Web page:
Luis Rodolfo GARCIA CARRILLO - Unmanned Systems Laboratory

Unmanned Systems Laboratory @ NMSU

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The Unmanned Systems laboratory (USL) is an interdisciplinary laboratory that is dedicated to research and education in unmanned systems, embedded systems, and multi-agent robotics. USL provides laboratory space in which real-time experiments can be executed, and provides significant computer power to do simulations, modeling, software development, and testing.

USL computing facilities include:

  • OptiTrack Motion Capture System.

  • Linux/Windows workstations.

  • Common network which ties all the machines together.

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USL has several aerial and terrestrial unmanned systems

  • Bebop multicopters from Parrot

  • AR-Drones from Parrot

  • Quad-rotorcrafts and fixed wings UAS from 3D-Robotics

These platforms are currently being used for dynamic modeling and control research purposes, as well as for multi-agent systems research purposes.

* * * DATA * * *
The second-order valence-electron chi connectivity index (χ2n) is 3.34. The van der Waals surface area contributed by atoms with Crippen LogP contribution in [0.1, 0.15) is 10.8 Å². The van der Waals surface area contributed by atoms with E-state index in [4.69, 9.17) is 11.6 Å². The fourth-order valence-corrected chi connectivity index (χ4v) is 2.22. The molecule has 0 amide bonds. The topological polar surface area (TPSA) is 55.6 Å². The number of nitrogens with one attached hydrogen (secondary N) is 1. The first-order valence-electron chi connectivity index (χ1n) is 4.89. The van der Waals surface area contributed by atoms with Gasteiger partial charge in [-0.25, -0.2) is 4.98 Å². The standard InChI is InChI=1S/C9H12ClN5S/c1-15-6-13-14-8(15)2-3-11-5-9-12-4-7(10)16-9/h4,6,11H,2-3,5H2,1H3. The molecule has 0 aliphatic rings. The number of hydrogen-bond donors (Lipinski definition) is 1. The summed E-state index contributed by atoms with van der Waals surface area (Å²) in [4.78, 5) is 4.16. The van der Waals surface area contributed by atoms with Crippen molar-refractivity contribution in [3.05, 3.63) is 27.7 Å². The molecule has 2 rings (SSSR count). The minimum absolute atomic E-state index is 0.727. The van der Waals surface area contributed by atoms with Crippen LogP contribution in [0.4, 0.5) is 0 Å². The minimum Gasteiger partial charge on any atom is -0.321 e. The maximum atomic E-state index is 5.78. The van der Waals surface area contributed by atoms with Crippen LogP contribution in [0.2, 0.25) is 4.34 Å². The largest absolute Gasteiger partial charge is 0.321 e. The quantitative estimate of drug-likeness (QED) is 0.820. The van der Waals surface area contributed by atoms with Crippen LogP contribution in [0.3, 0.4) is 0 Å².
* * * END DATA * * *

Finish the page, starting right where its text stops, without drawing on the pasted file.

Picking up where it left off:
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USL has also multiple home-made unmanned aircraft and surface water vehicles, as well ground control stations that are being used for design, development, and experimental validation purposes by graduate and undergraduate students doing their research projects. Each one of these platforms is equipped with wireless communication, onboard processing capabilities, a suite of on-board sensors, as well a electro optical cameras, and some of them with infra red cameras.

Numerous sensors, cameras, frame grabber (both analog and digital), embedded computers (Jetson, UP2), hardware, interconnected coupled-tanks systems, and software for data acquisition and control are also available.

The ULS software includes a complete suite of Mathworks MATLAB toolboxes for embedded system design, hardware-in-the-loop simulation, code generation, and virtual reality headsets. Open source packages (OpenCV and ROS) are also available for the students working in USL.

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USL has installed a 10-camera OptiTrack Motion Capture System that provides position and orientation of the robots and any other object of interest in the room, at rates in excess of 500 measurements per second.

The OptiTrack's cameras can be seen hanging from the walls of the laboratory.

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This system essentially provides “indoor GPS” for testing and validation of robot navigation algorithms.

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